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Study shows that failure actually breeds success

posted Oct 2, 2019, 5:07 AM by Ryan Quinn   [ updated Oct 2, 2019, 5:13 AM ]

Sayings like "Failure breeds success" or "what does not kill me makes me stronger" may not make you feel better when you don't succeed -- but scientists at Northwestern University have just proved its best to keep your chin up.The researchers looked into the science of failure -- specifically, the relationship between early failures and the subsequent success of young scientists.

Dashun Wang, a corresponding author on the study, noted in a release from Northwestern: "It turns out that, historically, while we have been relatively successful in pinpointing the benefits of success, we have failed to understand the impact of failure."Analyzing the rates of failure, success, and attrition -- that is, quitting -- in young scientists, the researchers discovered that those who didn't succeed at first, but "tried, tried again," ended up becoming successful.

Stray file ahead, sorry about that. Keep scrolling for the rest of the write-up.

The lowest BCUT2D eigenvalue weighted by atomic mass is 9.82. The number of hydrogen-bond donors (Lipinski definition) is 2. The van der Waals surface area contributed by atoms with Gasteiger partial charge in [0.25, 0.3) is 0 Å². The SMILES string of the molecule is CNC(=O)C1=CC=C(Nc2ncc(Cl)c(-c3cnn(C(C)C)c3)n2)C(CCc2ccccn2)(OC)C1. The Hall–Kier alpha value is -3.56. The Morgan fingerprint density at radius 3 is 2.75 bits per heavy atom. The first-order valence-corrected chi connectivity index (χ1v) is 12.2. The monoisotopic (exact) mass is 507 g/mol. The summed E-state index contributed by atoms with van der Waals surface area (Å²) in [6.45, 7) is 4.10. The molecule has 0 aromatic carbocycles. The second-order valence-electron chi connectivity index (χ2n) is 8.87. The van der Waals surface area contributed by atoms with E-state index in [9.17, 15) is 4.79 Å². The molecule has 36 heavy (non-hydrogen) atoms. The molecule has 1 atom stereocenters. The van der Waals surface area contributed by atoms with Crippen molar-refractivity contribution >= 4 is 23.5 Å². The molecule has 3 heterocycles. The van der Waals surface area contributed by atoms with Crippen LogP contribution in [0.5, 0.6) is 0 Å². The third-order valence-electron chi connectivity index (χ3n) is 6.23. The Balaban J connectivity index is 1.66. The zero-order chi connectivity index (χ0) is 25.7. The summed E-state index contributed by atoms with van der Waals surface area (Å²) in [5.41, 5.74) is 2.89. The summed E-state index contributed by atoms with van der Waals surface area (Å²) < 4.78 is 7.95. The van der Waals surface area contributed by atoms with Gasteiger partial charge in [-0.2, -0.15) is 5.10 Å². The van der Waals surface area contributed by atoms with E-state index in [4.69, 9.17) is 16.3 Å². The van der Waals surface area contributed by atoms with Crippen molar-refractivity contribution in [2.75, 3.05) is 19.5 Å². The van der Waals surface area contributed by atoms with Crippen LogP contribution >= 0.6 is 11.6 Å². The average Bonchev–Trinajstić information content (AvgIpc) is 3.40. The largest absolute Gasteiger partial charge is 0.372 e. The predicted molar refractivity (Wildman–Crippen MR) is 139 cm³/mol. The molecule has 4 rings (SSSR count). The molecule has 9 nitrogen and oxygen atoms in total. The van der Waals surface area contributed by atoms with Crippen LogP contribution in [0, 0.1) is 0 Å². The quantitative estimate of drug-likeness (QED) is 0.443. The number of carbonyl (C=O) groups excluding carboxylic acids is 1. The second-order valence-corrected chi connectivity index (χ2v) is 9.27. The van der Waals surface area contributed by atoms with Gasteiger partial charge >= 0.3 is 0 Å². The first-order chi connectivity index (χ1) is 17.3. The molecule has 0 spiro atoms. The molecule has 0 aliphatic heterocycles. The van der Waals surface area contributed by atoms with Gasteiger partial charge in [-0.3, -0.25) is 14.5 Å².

Just don't get frustrated and quit at the first sign of failure.

"The attrition rate does increase for those who fail early in their careers," said lead author Yang Wang. "But those who stick it out, on average, perform much better in the long term, suggesting that if it doesn’t kill you, it really does make you stronger."
"There is value in failure," Professor Wang added, "We have just begu
n expanding this research into a broader domain and are seeing promising signals of similar effects in other fields."